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12****Rabbi Simcha Bunam of Pshis'cha

Rabbi Simcha Bunam of Pshis'cha

 Born: Voidislav, 1767

Died: Pshis'cha, 1827

Chassidic leader

In his early life Rabbi Simcha Bunam studied in the yeshivot of Mattersdorf and Nikolsburg where his mentor was the gaon Rabbi Mordechai Banet. Having been introduced to Chassidism by his father-in-law, he became the follower of the Maggid of Koznitz. After working as a manager of a timber producer and later as a pharmacist he was influenced and by the Chozeh (Seer) of Lublin, becoming his closest disciple. When Rabbi Yaacov Yitzchak, also called "the Holly Jew", left the Chozeh's circle to establish his own chassidic court in Pshis'cha, Rabbi Bunam followed him there, and upon the Holly Jew's death he succeeded him. 

Thousands of chassidim were attracted to the Pshis'cha approach to Chassidism that Rabbi Bunam advocated, accentuating Torah study, introspection, and self searching. This new direction in Chassidut was continued by his successor, the famous Kotzker Rebbe, and by the Vorker Rebbe, the Chidushei Harym of Ger, and by Rabbi Chanoch of Alexander.

Collections of his thoughts on the Torah were published by his followers under the titles Kol Simcha, Ramatayim Tzofim, Chedvat Simcha, and others.    

Rabbi Simcha Bunam once said, " I have learned the meaning of love by overhearing a conversation between two Polish peasants in a tavern. They were somewhat inebriated and one said to the other "Do you love me? And the other answered ‘of course I do’ and he continued ‘Then tell me where I hurt. And the other said ‘I do not know.’ Then the first man responded ‘Then how can you say you really love me.’ Rabbi Bunam continued, "to be a friend is to know where the other hurts."

I am ready and willing...
Rabbi Simchah Bunam of Peshischa was once on his way home from Danzig when he happened upon the township where Rabbi Zalman Chasid lived. Rabbi Zalman was great in the Torah and in good deeds but desperately poor. When Rabbi Simcha Bunam arrived at the inn, he immediately sent someone to call Rabbi Zalman. He saw that he was dressed in rags and worn-out garments although it was winter, the cold was severe and the snow was piled high.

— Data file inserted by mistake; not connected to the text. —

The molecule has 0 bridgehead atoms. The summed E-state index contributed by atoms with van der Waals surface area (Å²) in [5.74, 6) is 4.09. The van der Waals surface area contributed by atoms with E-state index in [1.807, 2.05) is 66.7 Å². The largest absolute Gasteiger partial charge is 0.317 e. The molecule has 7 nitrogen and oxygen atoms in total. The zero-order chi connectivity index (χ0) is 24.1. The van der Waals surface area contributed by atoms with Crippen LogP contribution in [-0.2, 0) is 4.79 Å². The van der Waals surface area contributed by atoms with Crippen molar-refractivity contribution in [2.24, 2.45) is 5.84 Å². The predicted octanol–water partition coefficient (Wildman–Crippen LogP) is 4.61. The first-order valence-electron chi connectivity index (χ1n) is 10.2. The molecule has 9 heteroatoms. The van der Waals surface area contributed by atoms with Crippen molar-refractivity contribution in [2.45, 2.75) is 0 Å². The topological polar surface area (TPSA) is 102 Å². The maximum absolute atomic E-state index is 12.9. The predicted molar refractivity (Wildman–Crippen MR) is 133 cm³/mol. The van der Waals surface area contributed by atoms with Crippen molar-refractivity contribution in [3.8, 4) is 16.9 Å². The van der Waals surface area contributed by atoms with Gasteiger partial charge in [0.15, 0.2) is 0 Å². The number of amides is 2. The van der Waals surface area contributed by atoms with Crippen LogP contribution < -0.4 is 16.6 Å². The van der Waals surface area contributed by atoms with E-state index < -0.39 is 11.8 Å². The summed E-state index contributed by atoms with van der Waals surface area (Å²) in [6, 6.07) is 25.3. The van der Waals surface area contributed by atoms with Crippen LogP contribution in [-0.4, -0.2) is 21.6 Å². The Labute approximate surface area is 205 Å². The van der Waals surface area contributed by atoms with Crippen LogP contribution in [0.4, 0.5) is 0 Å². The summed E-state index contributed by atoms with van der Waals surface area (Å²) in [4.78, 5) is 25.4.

Go - Rabbi Simcha Bunam said to him - and prepare me a whole meal, a meal for Chassidim. Here's some money. And he gave him a hand-full of coins, without counting them.
Rabbi Zalman went to the market and spent with largesse to buy everything necessary for a meal: meat, fish and all sorts of drinks, and he still had money left over.
While Rabbi Zalman was out, Rabbi Simcha Bunam sent for a furrier and bought an attractive fur coat from him. He sent out for some boots, cloth for suits and other items of apparel.
Before the meal, he instructed the janitor of the inn to take all the new clothes he had bought to the house of Rabbi Zalman Hasid. He also went round to Rabbi Zalman's house himself, sent everybody out of the house and dressed Rabbi Zalman from the top of his head to the soles of his feet. Then he noticed Rabbi Zalman's family, also dressed in rags and worn-out garments. He sent out for fabric and cloth for all members of the household. The house was filled with light and joy and they sat down and ate and enjoyed themselves.
As Rabbi Simcha Bunam was getting ready to leave on his way, he went to Rabbi Zalman to receive a blessing from him. Rabbi Simchah Bunam gave him a gold dinar, which Rabbi Zalman refused to accept.
- Our Rabbi - he said - I still have the change left over from buying the products for the meal, in addition to the clothing you bought for me and for the members of my household.
- Let me tell you - Rabbi Simcha Bunam replied: One who gives charity out of pity, because he has pity on the poor man and is unable to see him in his sorry state, has not kept the commandment of giving charity. He has not been charitable to the poor man but to himself. This is not a case of "gives it willingly with his heart" (Exodus XXV, 2) but of giving out of a sense of pity. What I have given to you so far was only because my pity was aroused and I was unable to see you and your family in such a sorry state, wearing rags. But now that you are dressed in new, attractive clothes, I am ready and willing to keep the commandment of charitable giving.

*** More about the life and wisdom of Rabbi Simcha Bunam is available in the book: Rabbi Bunam of Pshis'cha

May the merit of the tzaddik  Rabbi Simcha Bunam of Pshis'cha  protect us all, Amen.


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